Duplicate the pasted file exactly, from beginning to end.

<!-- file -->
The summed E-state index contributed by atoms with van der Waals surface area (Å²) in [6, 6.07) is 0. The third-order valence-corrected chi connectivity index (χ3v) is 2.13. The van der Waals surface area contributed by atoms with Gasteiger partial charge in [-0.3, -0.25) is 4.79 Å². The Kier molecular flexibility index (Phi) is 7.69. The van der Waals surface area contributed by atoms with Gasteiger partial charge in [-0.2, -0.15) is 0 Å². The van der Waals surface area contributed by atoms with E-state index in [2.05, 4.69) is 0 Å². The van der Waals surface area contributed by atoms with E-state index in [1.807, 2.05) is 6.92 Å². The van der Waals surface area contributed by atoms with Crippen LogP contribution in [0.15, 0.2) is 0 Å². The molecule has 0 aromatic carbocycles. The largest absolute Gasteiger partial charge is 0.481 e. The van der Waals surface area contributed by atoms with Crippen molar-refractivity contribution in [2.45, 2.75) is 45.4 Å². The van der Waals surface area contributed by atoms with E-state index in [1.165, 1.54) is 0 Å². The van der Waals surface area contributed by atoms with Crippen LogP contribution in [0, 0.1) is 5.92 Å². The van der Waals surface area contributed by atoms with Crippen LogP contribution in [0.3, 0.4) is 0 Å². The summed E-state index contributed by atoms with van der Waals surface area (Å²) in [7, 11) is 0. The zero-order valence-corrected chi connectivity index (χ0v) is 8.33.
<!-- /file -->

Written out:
The summed E-state index contributed by atoms with van der Waals surface area (Å²) in [6, 6.07) is 0. The third-order valence-corrected chi connectivity index (χ3v) is 2.13. The van der Waals surface area contributed by atoms with Gasteiger partial charge in [-0.3, -0.25) is 4.79 Å². The Kier molecular flexibility index (Phi) is 7.69. The van der Waals surface area contributed by atoms with Gasteiger partial charge in [-0.2, -0.15) is 0 Å². The van der Waals surface area contributed by atoms with E-state index in [2.05, 4.69) is 0 Å². The van der Waals surface area contributed by atoms with E-state index in [1.807, 2.05) is 6.92 Å². The van der Waals surface area contributed by atoms with Crippen LogP contribution in [0.15, 0.2) is 0 Å². The molecule has 0 aromatic carbocycles. The largest absolute Gasteiger partial charge is 0.481 e. The van der Waals surface area contributed by atoms with Crippen molar-refractivity contribution in [2.45, 2.75) is 45.4 Å². The van der Waals surface area contributed by atoms with E-state index in [1.165, 1.54) is 0 Å². The van der Waals surface area contributed by atoms with Crippen LogP contribution in [0, 0.1) is 5.92 Å². The van der Waals surface area contributed by atoms with Crippen LogP contribution in [0.3, 0.4) is 0 Å². The summed E-state index contributed by atoms with van der Waals surface area (Å²) in [7, 11) is 0. The zero-order valence-corrected chi connectivity index (χ0v) is 8.33.